This “Walking The Via Francigena” series of posts follow us, David and Gail, as we continue our walk along the Via Francigena pilgrimage route between Canterbury and Rome. In the fall of 2019, we completed the first leg from London to Canterbury, known as the Chaucer Way, and onward to the small town of Tergnier, France on the Via Francigena. A pandemic got in the way but now, in 2022, our trek is underway once again, this time taking us from Tergnier to Besançon over 23 walking days and 580 or so kilometres.
Notes from today’s walk:
We started in a drenching rain but arrived at our destination, Champlitte, under warm sunny skies. Along our route, which largely followed quiet highways (it was Sunday morning and we can only assume the locals were at rest), we garnered the attention of curious cows and passed through winding streets of tiny villages with look-alike square towered churches. But, just like the weather, the French landscape changed as we left fields and forests and entered the urban environs of Champlitte. A massive chateau and its neighbor, a 11-12 C. church, appeared on a nearby hillside. The streets turned narrow, lined with tall stone buildings, many with ornate religious niches set in their façades. Below one of those niches, Vierge aux Orants from the 15 C., was the entrance to our apartment for the night. Our windows opened onto an attractive square animated with splashes of an ornamental fountain. And, just one ancient stone building down from our own, was La Bourgade restaurant, where we would indulge in back cod and Charolais beef stew as well as a light red Franche-Compté wine made not more than one village away.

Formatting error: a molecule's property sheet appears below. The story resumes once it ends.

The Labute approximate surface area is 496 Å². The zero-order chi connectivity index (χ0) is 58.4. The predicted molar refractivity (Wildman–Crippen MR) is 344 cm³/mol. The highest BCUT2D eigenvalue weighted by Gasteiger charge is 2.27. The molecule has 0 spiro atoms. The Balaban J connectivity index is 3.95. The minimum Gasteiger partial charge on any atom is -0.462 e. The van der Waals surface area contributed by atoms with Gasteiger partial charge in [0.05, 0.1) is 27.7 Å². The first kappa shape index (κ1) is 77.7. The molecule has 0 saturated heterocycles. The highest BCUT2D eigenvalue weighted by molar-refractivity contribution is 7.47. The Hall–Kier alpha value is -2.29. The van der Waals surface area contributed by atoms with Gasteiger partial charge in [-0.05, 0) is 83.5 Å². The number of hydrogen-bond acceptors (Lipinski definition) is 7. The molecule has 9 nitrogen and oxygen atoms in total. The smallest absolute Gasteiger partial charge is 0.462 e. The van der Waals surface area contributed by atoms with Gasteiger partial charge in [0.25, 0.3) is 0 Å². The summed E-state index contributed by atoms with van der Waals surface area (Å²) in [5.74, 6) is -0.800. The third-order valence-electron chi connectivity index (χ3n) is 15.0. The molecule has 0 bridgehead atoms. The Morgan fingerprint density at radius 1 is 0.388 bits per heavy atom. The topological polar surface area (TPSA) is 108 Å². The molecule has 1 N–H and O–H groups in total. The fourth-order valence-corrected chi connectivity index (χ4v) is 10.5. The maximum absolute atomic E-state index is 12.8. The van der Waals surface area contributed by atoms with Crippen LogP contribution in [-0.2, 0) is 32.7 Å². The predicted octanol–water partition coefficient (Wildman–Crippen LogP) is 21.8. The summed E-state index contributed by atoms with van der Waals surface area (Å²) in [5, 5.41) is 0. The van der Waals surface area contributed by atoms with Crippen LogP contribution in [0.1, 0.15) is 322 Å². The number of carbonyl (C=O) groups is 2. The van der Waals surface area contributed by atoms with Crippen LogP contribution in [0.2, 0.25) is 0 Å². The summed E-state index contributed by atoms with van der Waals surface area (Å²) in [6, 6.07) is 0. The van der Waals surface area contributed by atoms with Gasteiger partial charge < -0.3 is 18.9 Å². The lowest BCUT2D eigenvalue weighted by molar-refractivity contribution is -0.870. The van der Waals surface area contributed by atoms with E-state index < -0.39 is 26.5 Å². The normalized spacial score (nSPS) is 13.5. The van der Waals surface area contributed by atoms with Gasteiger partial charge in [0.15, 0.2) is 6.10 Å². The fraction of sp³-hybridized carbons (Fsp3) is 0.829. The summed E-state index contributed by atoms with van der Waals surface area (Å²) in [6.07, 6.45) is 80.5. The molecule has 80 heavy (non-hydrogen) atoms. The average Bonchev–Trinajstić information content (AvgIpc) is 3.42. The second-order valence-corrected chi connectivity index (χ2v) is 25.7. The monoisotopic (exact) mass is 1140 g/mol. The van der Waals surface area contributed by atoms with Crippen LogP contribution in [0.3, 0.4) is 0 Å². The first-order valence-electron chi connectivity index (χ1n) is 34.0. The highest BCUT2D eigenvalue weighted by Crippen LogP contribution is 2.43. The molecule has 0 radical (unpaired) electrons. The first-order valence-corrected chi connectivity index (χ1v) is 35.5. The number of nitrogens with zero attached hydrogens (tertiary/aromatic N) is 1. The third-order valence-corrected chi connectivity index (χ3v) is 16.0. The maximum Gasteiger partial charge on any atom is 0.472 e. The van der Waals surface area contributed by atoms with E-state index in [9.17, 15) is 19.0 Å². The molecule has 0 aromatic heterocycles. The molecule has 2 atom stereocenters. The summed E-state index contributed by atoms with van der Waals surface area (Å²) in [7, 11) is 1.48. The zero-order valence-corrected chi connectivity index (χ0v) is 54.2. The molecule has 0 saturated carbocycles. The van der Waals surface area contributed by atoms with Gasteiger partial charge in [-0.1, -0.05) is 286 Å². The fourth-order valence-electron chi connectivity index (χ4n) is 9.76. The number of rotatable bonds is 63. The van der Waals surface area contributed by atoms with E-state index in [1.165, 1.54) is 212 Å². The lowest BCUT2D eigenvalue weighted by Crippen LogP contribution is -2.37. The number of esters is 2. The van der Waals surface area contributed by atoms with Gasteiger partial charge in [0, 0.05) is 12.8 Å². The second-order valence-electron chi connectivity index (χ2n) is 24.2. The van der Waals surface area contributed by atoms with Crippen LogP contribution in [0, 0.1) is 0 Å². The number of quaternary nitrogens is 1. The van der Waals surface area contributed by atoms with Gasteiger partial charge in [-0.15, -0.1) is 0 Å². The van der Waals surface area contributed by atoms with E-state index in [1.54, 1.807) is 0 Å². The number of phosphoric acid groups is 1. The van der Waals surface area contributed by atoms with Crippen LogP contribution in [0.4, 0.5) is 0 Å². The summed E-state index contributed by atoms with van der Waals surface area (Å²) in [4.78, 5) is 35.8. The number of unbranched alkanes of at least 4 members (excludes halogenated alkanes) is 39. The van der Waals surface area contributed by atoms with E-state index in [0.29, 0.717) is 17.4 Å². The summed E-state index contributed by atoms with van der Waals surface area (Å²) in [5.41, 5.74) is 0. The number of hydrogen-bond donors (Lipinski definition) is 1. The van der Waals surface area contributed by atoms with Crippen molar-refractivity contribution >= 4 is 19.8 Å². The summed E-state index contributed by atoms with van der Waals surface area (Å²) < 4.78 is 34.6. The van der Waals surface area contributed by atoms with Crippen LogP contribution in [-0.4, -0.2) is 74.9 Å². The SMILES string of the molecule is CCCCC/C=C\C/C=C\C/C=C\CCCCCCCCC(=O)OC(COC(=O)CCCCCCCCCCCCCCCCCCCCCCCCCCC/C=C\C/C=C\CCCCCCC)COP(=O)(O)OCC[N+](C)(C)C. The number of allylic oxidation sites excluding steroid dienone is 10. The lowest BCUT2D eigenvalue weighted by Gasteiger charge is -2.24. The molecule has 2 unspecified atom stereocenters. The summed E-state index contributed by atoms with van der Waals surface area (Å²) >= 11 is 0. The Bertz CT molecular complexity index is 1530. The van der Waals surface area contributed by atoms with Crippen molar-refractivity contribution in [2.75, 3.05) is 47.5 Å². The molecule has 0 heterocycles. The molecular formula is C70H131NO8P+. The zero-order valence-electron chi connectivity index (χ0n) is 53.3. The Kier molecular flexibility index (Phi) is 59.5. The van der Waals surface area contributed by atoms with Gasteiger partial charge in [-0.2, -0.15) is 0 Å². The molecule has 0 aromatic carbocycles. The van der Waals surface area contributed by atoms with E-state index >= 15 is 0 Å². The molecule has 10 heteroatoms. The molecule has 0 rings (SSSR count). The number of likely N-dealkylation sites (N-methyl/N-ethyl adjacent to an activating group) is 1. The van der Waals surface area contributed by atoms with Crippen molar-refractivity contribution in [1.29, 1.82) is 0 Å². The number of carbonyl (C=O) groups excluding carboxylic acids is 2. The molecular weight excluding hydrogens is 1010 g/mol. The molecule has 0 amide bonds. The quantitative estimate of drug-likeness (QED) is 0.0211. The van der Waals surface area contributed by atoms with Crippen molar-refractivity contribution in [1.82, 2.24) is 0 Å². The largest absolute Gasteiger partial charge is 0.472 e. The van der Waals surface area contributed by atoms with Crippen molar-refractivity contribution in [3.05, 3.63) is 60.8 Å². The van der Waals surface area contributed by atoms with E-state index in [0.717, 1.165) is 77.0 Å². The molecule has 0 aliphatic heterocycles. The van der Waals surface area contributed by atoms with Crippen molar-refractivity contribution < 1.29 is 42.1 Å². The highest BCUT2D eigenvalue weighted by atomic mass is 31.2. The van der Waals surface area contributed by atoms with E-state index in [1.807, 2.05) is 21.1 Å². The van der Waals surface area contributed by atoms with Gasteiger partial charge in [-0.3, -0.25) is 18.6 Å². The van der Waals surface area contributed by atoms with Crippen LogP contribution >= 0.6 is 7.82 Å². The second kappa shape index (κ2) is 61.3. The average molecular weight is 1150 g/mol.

We may just walk through that village tomorrow.
Walk Date: Oct 2, 2022
Elevation Gain: 399 m
Read on to view today’s photos captured along the route and an interactive map.
Click the images below to view a full-screen slideshow.
Overview map of the route from Tergnier to Besançon.
I absolutely wish I were there with you on this leg of the trek!! Cattle Whisperers!! Those are GREAT photos! I take it the fence was not electrified! Bless you for suffering the rain with such courage!! That countryside and those churches and buildings would make great illustrations for Middlemarch, don’t you think? Gail, is that a baked apple?
Thanks Gloria. The cows were great fun. They came charging towards us en masse as we approached. A very curious bunch. You are correct, that is a baked apple, just a bit fancier than what our mothers serves us, back when we were young!